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Double Merle Dogs


Dog coats come in a seemingly endless variety of patterns, lengths, textures and colors, determined by their genetic makeup. Just 8-14 different genes are responsible for most of these differences in coat color and pigmentation. Dogs inherit two alleles, or variations, of each of these genes, one from the father and one from the mother. Alleles can be dominant, where the effect is present if there is just one copy present, or recessive, where the effect is only shown if there are two copies of the allele present. The resulting combinations of alleles that are inherited influence certain aspects of their coat color. One of these genes, the merle gene, impacts coat color by producing distinguishing markings in numerous breeds. 

The merle gene exists as two alleles: the dominant allele Merle (M), and the recessive Non-merle (m). If a dog inherits the dominant M allele from at least one parent, it will have merle characteristics. As a result of the M allele, random sections of the dog’s coat will be diluted or mottled. Merle dilutes the dark pigments, and can result in partial or completely blue eyes as well as lightened colors on the nose and paw pads. Typical merle dogs have one dominant merle allele and one recessive non-merle allele (Mm). If two of these merle dogs are bred, there is a ¼ chance that their offspring will inherit two copies of the Merle allele (MM). These dogs are called double merles. 

Double Merle Shetland Sheepdogs Kalisi and Adora. Photo by Dawn H. – used with permission

Double merles are mostly white in color; they are also more likely to have hearing and vision problems. The main connection between the merle gene and health problems is rooted in the pigment producing cells, or melanocytes. Melanocytes in the inner ear help convert vibrations from sound waves into electric impulses sent to the brain to be interpreted as sound. The merle gene causes a reduction of melanocytes. While dogs with a single copy of the merle gene normally have enough of this type of cells present, double merles have very few, to the point where hearing loss can occur. Lack of melanocytes also leads to reduced blood supply and ultimately the death of nerve cells in the ear. Double merles can be deaf or hearing impaired in one or both ears. Double merles are also more likely to have eye and vision defects, though the exact link between the merle gene and vision defects is unclear. Resulting abnormalities including irregular development of the pupils and iris, or reduced eye size can cause light sensitivity, poor vision, and partial or total blindness.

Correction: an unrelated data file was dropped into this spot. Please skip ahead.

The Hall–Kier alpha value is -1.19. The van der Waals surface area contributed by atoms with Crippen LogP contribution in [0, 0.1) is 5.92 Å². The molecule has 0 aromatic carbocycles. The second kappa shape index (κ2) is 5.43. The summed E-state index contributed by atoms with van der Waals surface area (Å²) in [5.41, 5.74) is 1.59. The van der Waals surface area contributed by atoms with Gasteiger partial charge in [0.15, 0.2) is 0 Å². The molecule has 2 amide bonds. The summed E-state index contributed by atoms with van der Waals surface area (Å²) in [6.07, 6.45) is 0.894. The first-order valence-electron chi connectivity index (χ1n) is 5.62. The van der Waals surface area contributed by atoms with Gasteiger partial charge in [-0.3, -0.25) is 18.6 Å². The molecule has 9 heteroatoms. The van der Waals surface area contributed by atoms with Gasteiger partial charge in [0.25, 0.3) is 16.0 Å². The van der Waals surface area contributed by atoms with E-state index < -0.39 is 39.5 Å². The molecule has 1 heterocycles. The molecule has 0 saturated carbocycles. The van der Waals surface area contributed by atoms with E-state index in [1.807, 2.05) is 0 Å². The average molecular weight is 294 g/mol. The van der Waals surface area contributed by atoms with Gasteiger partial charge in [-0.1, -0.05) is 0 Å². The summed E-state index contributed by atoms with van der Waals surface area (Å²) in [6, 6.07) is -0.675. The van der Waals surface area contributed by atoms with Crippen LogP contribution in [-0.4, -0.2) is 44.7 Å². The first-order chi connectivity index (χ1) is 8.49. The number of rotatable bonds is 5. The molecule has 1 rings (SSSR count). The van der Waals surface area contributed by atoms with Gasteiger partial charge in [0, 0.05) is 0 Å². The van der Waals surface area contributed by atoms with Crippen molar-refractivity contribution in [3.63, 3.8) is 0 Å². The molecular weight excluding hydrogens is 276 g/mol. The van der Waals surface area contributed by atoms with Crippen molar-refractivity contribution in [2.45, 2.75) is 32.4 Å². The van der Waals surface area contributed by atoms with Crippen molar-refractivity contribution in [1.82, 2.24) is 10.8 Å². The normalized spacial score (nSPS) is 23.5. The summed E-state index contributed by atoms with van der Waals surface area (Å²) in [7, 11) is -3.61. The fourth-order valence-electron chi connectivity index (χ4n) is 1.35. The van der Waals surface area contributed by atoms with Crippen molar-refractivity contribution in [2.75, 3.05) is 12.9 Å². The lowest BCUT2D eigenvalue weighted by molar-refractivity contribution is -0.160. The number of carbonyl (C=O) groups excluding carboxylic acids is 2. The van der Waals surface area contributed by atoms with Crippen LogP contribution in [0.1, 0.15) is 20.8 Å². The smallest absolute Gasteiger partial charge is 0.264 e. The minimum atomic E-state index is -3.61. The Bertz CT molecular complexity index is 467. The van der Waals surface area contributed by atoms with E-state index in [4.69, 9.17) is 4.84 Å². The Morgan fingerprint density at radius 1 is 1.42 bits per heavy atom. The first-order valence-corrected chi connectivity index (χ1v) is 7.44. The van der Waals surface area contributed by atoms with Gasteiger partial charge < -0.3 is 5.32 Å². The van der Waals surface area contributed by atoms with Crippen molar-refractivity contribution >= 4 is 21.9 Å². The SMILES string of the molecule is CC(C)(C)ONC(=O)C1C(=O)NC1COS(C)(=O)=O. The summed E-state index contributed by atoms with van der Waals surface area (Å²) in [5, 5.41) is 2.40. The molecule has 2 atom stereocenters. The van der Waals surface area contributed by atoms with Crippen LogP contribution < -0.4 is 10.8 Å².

Curious about the experiences of raising double merle dogs, I reached out to Dawn, who owns two double merle Shetland Sheepdogs, Kalisi and Adora. Kalisi is deaf and vision impaired, and Adora is deaf and blind (8,9). Dawn is an advocate for educating people on double merle and specially abled pets, and shared some of her knowledge and experiences with these unique dogs.

Two large misconceptions are that hearing and vision impaired dogs are not trainable or that they startle and bite easily. However, they are just as intelligent and food motivated as any other dog and are able to be trained to respond positively to touch. Both Kalisi and Adora are trained using touch commands. Kalisi’s training also involves different hand signals for different activities including obedience, tricks, and agility. She has two dog trick titles and works as a therapy dog. Dawn says their training is comparable to that for her non-hearing or vision impaired sheltie, Kappi. The main difference is in the way of giving a command, be it by voice, hand, or touch.

Kalisi has earned both novice and intermediate trick titles. Photo by Dawn H. – used with permission

Purposeful breeding of two dogs that both carry the Merle allele (often referred to as merle to merle breedings) are typically avoided. However it is not always possible to tell if a dog is a merle by looks alone, as other factors that determine coat pattern could make the characteristic diluted patches less apparent. Genetic testing should be performed to ensure a dog is not one of these “cryptic” merles. Additionally, there are over 15 breeds known to carry the merle gene, so double merles can still occur in a litter from two merle dogs of different breeds. 

Most double merle puppies are a result of poor breeding practices or the accidental breeding of two merle dogs, and are often euthanized shortly after birth or placed in shelters. Those that aren’t killed often face trouble finding homes as there are many misconceptions surrounding both their ability to be trained and regarding health problems they may face.

Fortunately, numerous groups and advocates are working to combat these myths. With the correct knowledge and training, double merles and other dogs with disabilities are capable of living normal lives and make wonderful pets. Dawn and other advocates want everyone to know that double merles are “different, not less” and that their only limitations are those we put on them.

About the Author


Emily is a PhD candidate in the Department of Microbiology studying a regulator of aromatic compound metabolism in the soil bacterium Acinetobacter baylyi. She loves running, college football, and taking her dog everywhere around Athens. You can reach her at emcintyre@uga.edu. More from Emily McIntyre. 

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